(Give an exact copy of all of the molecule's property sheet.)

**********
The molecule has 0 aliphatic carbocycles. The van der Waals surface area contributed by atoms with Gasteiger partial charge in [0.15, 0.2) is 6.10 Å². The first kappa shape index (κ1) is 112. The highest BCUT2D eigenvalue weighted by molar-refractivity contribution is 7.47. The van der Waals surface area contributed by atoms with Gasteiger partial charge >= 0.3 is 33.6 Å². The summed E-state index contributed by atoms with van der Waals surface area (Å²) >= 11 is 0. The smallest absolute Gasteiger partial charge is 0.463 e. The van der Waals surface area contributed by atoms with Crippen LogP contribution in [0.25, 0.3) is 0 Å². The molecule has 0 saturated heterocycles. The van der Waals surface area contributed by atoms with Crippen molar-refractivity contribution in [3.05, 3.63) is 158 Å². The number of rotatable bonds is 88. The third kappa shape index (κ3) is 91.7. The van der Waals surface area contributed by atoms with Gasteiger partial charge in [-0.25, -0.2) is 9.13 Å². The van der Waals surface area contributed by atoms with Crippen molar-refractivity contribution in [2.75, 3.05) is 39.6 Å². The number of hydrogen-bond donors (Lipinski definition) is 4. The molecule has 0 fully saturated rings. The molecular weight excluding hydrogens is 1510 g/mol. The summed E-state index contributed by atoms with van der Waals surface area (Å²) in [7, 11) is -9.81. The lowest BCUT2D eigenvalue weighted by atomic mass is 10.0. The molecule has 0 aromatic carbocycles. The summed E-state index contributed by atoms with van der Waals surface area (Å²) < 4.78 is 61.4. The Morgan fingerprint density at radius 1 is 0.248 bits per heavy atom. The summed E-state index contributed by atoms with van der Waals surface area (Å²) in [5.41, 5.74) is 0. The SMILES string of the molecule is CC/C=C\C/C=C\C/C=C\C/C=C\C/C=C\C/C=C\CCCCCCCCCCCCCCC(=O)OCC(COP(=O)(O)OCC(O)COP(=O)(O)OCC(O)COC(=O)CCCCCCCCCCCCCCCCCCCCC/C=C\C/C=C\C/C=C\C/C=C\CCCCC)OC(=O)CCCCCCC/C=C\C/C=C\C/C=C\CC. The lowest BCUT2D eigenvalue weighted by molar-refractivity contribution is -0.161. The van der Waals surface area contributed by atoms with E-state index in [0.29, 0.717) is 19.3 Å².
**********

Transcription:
The molecule has 0 aliphatic carbocycles. The van der Waals surface area contributed by atoms with Gasteiger partial charge in [0.15, 0.2) is 6.10 Å². The first kappa shape index (κ1) is 112. The highest BCUT2D eigenvalue weighted by molar-refractivity contribution is 7.47. The van der Waals surface area contributed by atoms with Gasteiger partial charge >= 0.3 is 33.6 Å². The summed E-state index contributed by atoms with van der Waals surface area (Å²) >= 11 is 0. The smallest absolute Gasteiger partial charge is 0.463 e. The van der Waals surface area contributed by atoms with Crippen LogP contribution in [0.25, 0.3) is 0 Å². The molecule has 0 saturated heterocycles. The van der Waals surface area contributed by atoms with Crippen molar-refractivity contribution in [3.05, 3.63) is 158 Å². The number of rotatable bonds is 88. The third kappa shape index (κ3) is 91.7. The van der Waals surface area contributed by atoms with Gasteiger partial charge in [-0.25, -0.2) is 9.13 Å². The van der Waals surface area contributed by atoms with Crippen molar-refractivity contribution in [2.75, 3.05) is 39.6 Å². The number of hydrogen-bond donors (Lipinski definition) is 4. The molecule has 0 fully saturated rings. The molecular weight excluding hydrogens is 1510 g/mol. The summed E-state index contributed by atoms with van der Waals surface area (Å²) in [7, 11) is -9.81. The lowest BCUT2D eigenvalue weighted by atomic mass is 10.0. The molecule has 0 aromatic carbocycles. The summed E-state index contributed by atoms with van der Waals surface area (Å²) < 4.78 is 61.4. The Morgan fingerprint density at radius 1 is 0.248 bits per heavy atom. The summed E-state index contributed by atoms with van der Waals surface area (Å²) in [5.41, 5.74) is 0. The SMILES string of the molecule is CC/C=C\C/C=C\C/C=C\C/C=C\C/C=C\C/C=C\CCCCCCCCCCCCCCC(=O)OCC(COP(=O)(O)OCC(O)COP(=O)(O)OCC(O)COC(=O)CCCCCCCCCCCCCCCCCCCCC/C=C\C/C=C\C/C=C\C/C=C\CCCCC)OC(=O)CCCCCCC/C=C\C/C=C\C/C=C\CC. The lowest BCUT2D eigenvalue weighted by molar-refractivity contribution is -0.161. The van der Waals surface area contributed by atoms with E-state index in [0.29, 0.717) is 19.3 Å².